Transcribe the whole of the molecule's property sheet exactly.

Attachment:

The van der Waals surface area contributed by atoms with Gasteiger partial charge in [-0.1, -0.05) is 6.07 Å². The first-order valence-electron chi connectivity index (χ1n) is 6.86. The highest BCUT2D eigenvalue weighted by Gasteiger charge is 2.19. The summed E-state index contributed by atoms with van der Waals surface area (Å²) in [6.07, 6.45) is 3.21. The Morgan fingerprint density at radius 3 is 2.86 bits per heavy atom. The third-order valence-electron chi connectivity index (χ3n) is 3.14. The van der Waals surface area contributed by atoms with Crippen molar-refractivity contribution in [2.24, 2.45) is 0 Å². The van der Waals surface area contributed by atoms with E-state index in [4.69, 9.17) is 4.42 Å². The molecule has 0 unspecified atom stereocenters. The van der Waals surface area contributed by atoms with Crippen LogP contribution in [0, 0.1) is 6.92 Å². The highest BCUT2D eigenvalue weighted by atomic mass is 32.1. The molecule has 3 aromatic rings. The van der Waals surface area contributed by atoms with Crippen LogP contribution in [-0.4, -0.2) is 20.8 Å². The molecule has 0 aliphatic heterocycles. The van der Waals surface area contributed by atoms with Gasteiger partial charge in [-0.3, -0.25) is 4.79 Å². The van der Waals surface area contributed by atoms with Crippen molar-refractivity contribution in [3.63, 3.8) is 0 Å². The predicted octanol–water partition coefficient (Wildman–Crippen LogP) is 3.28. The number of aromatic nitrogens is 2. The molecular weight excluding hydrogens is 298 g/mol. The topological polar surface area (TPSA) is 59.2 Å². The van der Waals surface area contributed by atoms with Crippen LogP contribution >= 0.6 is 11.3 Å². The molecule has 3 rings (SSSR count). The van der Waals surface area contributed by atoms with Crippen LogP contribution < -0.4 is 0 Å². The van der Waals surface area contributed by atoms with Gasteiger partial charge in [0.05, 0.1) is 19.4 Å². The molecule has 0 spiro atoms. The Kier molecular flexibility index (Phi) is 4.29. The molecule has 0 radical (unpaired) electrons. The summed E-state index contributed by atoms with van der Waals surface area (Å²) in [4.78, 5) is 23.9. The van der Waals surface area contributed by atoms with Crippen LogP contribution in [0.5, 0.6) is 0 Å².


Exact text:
The van der Waals surface area contributed by atoms with Gasteiger partial charge in [-0.1, -0.05) is 6.07 Å². The first-order valence-electron chi connectivity index (χ1n) is 6.86. The highest BCUT2D eigenvalue weighted by Gasteiger charge is 2.19. The summed E-state index contributed by atoms with van der Waals surface area (Å²) in [6.07, 6.45) is 3.21. The Morgan fingerprint density at radius 3 is 2.86 bits per heavy atom. The third-order valence-electron chi connectivity index (χ3n) is 3.14. The van der Waals surface area contributed by atoms with Crippen molar-refractivity contribution in [2.24, 2.45) is 0 Å². The van der Waals surface area contributed by atoms with E-state index in [4.69, 9.17) is 4.42 Å². The molecule has 0 unspecified atom stereocenters. The van der Waals surface area contributed by atoms with Crippen LogP contribution in [0, 0.1) is 6.92 Å². The highest BCUT2D eigenvalue weighted by atomic mass is 32.1. The molecule has 3 aromatic rings. The van der Waals surface area contributed by atoms with Crippen LogP contribution in [-0.4, -0.2) is 20.8 Å². The molecule has 0 aliphatic heterocycles. The van der Waals surface area contributed by atoms with Gasteiger partial charge in [-0.3, -0.25) is 4.79 Å². The van der Waals surface area contributed by atoms with Crippen molar-refractivity contribution in [3.63, 3.8) is 0 Å². The predicted octanol–water partition coefficient (Wildman–Crippen LogP) is 3.28. The number of aromatic nitrogens is 2. The molecular weight excluding hydrogens is 298 g/mol. The topological polar surface area (TPSA) is 59.2 Å². The van der Waals surface area contributed by atoms with Crippen LogP contribution >= 0.6 is 11.3 Å². The molecule has 3 rings (SSSR count). The van der Waals surface area contributed by atoms with Crippen LogP contribution < -0.4 is 0 Å². The van der Waals surface area contributed by atoms with Gasteiger partial charge in [0.05, 0.1) is 19.4 Å². The molecule has 0 spiro atoms. The Kier molecular flexibility index (Phi) is 4.29. The molecule has 0 radical (unpaired) electrons. The summed E-state index contributed by atoms with van der Waals surface area (Å²) in [4.78, 5) is 23.9. The van der Waals surface area contributed by atoms with Crippen LogP contribution in [0.5, 0.6) is 0 Å².